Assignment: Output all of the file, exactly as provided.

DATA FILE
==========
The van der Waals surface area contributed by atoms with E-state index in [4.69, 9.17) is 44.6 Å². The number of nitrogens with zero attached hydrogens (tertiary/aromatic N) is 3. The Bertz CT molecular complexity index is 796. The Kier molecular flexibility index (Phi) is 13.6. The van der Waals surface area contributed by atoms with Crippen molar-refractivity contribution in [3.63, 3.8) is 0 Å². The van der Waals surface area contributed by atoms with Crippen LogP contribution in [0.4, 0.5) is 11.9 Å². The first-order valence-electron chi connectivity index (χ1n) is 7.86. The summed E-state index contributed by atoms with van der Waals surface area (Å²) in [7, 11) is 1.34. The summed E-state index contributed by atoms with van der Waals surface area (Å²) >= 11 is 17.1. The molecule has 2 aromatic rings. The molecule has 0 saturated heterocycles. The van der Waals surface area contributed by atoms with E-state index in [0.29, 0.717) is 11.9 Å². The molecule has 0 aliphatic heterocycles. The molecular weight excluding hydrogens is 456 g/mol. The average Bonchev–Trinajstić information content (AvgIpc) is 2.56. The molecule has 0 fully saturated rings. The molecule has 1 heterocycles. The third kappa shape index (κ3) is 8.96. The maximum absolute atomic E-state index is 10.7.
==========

The van der Waals surface area contributed by atoms with E-state index in [4.69, 9.17) is 44.6 Å². The number of nitrogens with zero attached hydrogens (tertiary/aromatic N) is 3. The Bertz CT molecular complexity index is 796. The Kier molecular flexibility index (Phi) is 13.6. The van der Waals surface area contributed by atoms with Crippen molar-refractivity contribution in [3.63, 3.8) is 0 Å². The van der Waals surface area contributed by atoms with Crippen LogP contribution in [0.4, 0.5) is 11.9 Å². The first-order valence-electron chi connectivity index (χ1n) is 7.86. The summed E-state index contributed by atoms with van der Waals surface area (Å²) in [7, 11) is 1.34. The summed E-state index contributed by atoms with van der Waals surface area (Å²) >= 11 is 17.1. The molecule has 2 aromatic rings. The molecule has 0 saturated heterocycles. The van der Waals surface area contributed by atoms with E-state index in [0.29, 0.717) is 11.9 Å². The molecule has 0 aliphatic heterocycles. The molecular weight excluding hydrogens is 456 g/mol. The average Bonchev–Trinajstić information content (AvgIpc) is 2.56. The molecule has 0 fully saturated rings. The molecule has 1 heterocycles. The third kappa shape index (κ3) is 8.96. The maximum absolute atomic E-state index is 10.7.